Louis Guiden, right, began the Feeding Our Community program in April 2020. Since then, they distribute food to about 1,600 families per month. Photo courtesy of Good Shepherd Youth Outreach

Louis Guiden, right, began the Feeding Our Community program in April 2020. Since then, they distribute food to about 1,600 families per month. Photo courtesy of Good Shepherd Youth Outreach

Friendly neighborhood ‘hope dealer’ feeds Federal Way

Louis Guiden’s Good Shepherd Youth Outreach is a finalist for the 2022 Chick-fil-A True Inspiration awards; voting ends Sept. 25.

Louis Guiden is known as the “hope dealer” in Federal Way.

Since 2008, the Good Shepherd Youth Outreach of Federal Way has provided mentorship and character development skills to local youth. When the pandemic struck, the nonprofit pivoted their mission to address food insecurity among Black and brown families in Federal Way.

“With their kids at home, families are running out of food … that was the urgency for us,” said 47-year-old Guiden, the nonprofit’s executive director. “We have to fulfill the need which, right now, is hunger.”

Good Shepherd Youth Outreach of Federal Way is one of six West Region finalists in the 2022 Chick-fil-A True Inspiration awards contest.

The True Inspiration awards started in 2015, honoring Chick-fil-A founder S. Truett Cathy. Grant prizes celebrate and support nonprofit organizations addressing the areas of education, hunger or homelessness and that are Black-led or serve communities of color, according to the organization.

Voting began Sept. 4 and runs until Sept. 25 via the Chick-fil-A app.

Good Shepherd Youth Outreach of Federal Way was founded by Guiden in 2008. The organization’s goal is to provide mentorship for young people of color by academic support, character development, teaching life skills, and prevention and intervention support.

Feeding Our Community launched in April 2020. Since then, about 2.5 million pounds of food and over 28,000 meals have been served to local families from the weekly drive-thru style distribution program Guiden began at the Boys and Girls Club in Federal Way.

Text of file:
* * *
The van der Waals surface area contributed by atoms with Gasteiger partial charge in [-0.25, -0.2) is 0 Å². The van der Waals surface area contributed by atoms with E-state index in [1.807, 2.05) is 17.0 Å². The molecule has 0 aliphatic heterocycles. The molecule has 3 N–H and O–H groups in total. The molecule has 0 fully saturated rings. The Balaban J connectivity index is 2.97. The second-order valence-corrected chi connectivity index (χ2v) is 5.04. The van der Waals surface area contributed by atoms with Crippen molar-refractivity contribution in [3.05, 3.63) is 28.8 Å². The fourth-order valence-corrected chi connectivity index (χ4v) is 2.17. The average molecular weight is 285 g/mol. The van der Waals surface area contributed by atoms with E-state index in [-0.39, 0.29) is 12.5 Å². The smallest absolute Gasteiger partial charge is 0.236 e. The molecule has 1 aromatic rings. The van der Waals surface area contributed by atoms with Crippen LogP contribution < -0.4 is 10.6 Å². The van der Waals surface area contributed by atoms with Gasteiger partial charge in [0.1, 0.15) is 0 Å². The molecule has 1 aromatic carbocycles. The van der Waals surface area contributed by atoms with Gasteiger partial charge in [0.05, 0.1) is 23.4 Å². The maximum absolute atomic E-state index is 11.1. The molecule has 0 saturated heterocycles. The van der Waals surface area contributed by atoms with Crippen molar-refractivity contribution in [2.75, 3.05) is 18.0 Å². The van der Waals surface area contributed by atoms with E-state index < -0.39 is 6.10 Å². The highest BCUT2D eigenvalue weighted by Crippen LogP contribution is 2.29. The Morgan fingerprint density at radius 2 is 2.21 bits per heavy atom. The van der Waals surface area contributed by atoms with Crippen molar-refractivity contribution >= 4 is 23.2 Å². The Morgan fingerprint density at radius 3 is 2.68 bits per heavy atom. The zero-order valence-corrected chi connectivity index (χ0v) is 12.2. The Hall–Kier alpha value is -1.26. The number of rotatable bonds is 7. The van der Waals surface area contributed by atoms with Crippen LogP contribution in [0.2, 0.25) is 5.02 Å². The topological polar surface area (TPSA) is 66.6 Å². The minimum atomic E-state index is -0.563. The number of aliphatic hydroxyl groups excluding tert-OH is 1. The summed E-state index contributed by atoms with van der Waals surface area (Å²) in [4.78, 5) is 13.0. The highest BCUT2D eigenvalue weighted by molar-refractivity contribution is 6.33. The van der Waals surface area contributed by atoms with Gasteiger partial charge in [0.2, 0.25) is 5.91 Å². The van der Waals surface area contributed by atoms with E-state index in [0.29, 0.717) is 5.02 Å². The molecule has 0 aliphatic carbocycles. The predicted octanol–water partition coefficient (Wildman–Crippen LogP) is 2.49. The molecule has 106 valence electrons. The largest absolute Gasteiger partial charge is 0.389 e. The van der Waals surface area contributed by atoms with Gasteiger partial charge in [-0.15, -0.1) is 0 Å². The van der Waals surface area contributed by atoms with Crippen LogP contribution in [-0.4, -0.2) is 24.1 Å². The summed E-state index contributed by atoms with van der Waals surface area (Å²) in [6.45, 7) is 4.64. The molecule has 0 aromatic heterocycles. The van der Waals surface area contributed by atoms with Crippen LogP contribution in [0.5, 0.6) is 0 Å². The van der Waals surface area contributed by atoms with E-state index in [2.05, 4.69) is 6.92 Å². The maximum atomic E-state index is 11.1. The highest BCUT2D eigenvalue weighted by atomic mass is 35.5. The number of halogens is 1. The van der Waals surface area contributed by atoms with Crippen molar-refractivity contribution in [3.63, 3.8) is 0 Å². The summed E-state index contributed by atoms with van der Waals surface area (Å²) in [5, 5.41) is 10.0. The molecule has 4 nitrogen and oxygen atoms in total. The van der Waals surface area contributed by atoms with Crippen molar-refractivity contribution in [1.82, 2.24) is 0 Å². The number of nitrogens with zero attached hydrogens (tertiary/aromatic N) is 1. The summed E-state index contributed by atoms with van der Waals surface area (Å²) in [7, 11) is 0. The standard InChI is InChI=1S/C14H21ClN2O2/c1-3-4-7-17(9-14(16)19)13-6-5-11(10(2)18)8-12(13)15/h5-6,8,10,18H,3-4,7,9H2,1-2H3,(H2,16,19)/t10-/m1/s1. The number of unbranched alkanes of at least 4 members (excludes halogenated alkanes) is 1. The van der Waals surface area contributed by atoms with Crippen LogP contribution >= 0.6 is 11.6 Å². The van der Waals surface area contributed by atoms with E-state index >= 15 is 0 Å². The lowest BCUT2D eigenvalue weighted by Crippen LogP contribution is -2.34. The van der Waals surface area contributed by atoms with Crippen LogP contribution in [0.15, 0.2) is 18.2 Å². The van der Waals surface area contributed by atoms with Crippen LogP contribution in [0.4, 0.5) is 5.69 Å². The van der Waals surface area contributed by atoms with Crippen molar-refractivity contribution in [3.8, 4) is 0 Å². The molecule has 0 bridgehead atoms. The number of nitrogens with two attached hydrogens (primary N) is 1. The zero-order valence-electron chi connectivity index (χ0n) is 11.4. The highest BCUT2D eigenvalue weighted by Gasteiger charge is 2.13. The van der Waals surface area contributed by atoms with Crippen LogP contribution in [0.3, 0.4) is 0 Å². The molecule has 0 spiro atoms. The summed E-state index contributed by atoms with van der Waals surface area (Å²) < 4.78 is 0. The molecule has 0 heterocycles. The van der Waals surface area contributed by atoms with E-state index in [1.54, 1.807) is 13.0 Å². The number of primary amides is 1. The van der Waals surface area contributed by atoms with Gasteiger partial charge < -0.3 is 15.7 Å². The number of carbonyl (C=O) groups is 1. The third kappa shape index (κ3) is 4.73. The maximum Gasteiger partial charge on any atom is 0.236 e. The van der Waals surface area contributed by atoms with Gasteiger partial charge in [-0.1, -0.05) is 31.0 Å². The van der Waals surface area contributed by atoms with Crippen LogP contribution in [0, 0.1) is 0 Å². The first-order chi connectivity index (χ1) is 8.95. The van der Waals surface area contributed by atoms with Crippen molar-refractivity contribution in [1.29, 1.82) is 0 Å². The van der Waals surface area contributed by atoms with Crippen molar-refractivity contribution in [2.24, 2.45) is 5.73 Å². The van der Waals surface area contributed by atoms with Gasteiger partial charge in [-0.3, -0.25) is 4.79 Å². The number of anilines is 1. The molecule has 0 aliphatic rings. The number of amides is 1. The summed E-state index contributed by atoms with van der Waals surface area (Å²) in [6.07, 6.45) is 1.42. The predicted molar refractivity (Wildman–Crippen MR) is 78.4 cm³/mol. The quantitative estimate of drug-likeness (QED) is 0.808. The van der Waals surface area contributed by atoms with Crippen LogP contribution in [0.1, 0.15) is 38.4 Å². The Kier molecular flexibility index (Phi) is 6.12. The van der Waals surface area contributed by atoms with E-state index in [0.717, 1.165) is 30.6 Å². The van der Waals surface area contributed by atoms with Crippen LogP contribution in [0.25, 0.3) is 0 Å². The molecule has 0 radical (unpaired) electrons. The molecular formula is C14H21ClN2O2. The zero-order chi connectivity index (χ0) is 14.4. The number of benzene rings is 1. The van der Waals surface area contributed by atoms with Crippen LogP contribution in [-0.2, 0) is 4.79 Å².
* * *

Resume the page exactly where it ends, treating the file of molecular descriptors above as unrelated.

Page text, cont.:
A team of about 15 people make the drive-thru distributions happen every week, including youth from local middle and high schools who are paid a stipend for their work, and additional volunteers from the community.

“It went from 15 to 20 cars a week to 120 cars a week,” Guiden said. The pandemic allowed Guiden to refocus his program’s mission, shifting to address the community’s most immediate need.

Black, indigenous and people of color (BIPOC) families make up about 80% of those served by the nonprofit, Guiden said. Food is provided through partnerships with the Peacekeeper Society, Food Lifeline and Northwest Harvest.

Not many food banks or distribution centers are Black- or BIPOC-led, Guiden said, which leaves a gap in providing culturally relevant and culturally appropriate food.

Guiden and his team understand the needs of the people they provide food to, and in turn, there’s a sense of understanding.

“As a Black African American man living in Federal Way for 22 years, this really gave me a deep connection to my community, serving food,” he said. “This is connecting me to the broader community … Addressing food insecurity has given me so much hope, so much excitement, so much love.”

While Guiden and his team feed the community, people will often drop off homemade meals, treats and other tokens of appreciation to the distributors.

The True Inspiration award nomination has allowed Guiden to sit back and realize the power of his work. If his nonprofit won, the funds would be used to further develop the Community Empowerment Center, Feeding Our Community and Brothers Bout Business programs.

“This gave me the fuel I needed … I’m like, ‘what else can we address in Federal Way? What can we do as an organization now to address issues in this community?’”

Moving from Louisiana to the Pacific Northwest in 1993, Guiden said he arrived with five dollars in his pocket. A work-related incident shortly after his move left him with a traumatic brain injury, a fractured ankle requiring 12 reconstructive surgeries and constant pain.

He found strength in his story through his faith and his wife. Guiden sees himself as a Sankofa bird, a symbol in his West African heritage which reminds people that “we must continue to move forward as we remember our past,” Guiden said.

While embarking on his own journey, he’s made sure to plant a seed to build capacity for future generations.

In his 22 years of mentorship and dedication to the community’s youth, Good Shepherd Youth Outreach has served over 180 youth and families.

“I’m the hope dealer,” he said. “I help people Handle Overwhelming Pressures Effectively.”

For more information or to get involved, visit www.gsyowa.org.

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Local youth from Federal Way are the main hands behind each week’s drive-thru food distribution.

Local youth from Federal Way are the main hands behind each week’s drive-thru food distribution.

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